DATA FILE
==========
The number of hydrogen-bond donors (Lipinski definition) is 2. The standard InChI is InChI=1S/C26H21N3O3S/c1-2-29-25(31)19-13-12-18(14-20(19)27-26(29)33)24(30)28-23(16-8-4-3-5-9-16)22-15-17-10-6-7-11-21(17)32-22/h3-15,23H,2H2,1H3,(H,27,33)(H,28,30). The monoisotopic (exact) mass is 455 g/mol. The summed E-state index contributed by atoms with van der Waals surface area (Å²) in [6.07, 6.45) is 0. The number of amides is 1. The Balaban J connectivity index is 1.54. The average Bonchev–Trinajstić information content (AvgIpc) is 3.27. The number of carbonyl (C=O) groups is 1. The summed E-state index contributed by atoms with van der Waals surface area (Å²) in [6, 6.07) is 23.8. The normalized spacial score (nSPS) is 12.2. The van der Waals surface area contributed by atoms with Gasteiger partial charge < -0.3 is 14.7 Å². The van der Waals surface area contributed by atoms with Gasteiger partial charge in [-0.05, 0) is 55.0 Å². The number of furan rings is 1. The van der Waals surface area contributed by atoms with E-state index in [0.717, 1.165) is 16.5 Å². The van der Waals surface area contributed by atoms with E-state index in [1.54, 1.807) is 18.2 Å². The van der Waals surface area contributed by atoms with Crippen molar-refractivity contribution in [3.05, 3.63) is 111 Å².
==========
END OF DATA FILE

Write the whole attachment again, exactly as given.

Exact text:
The number of hydrogen-bond donors (Lipinski definition) is 2. The standard InChI is InChI=1S/C26H21N3O3S/c1-2-29-25(31)19-13-12-18(14-20(19)27-26(29)33)24(30)28-23(16-8-4-3-5-9-16)22-15-17-10-6-7-11-21(17)32-22/h3-15,23H,2H2,1H3,(H,27,33)(H,28,30). The monoisotopic (exact) mass is 455 g/mol. The summed E-state index contributed by atoms with van der Waals surface area (Å²) in [6.07, 6.45) is 0. The number of amides is 1. The Balaban J connectivity index is 1.54. The average Bonchev–Trinajstić information content (AvgIpc) is 3.27. The number of carbonyl (C=O) groups is 1. The summed E-state index contributed by atoms with van der Waals surface area (Å²) in [6, 6.07) is 23.8. The normalized spacial score (nSPS) is 12.2. The van der Waals surface area contributed by atoms with Gasteiger partial charge < -0.3 is 14.7 Å². The van der Waals surface area contributed by atoms with Gasteiger partial charge in [-0.05, 0) is 55.0 Å². The number of furan rings is 1. The van der Waals surface area contributed by atoms with E-state index in [0.717, 1.165) is 16.5 Å². The van der Waals surface area contributed by atoms with E-state index in [1.54, 1.807) is 18.2 Å². The van der Waals surface area contributed by atoms with Crippen molar-refractivity contribution in [3.05, 3.63) is 111 Å².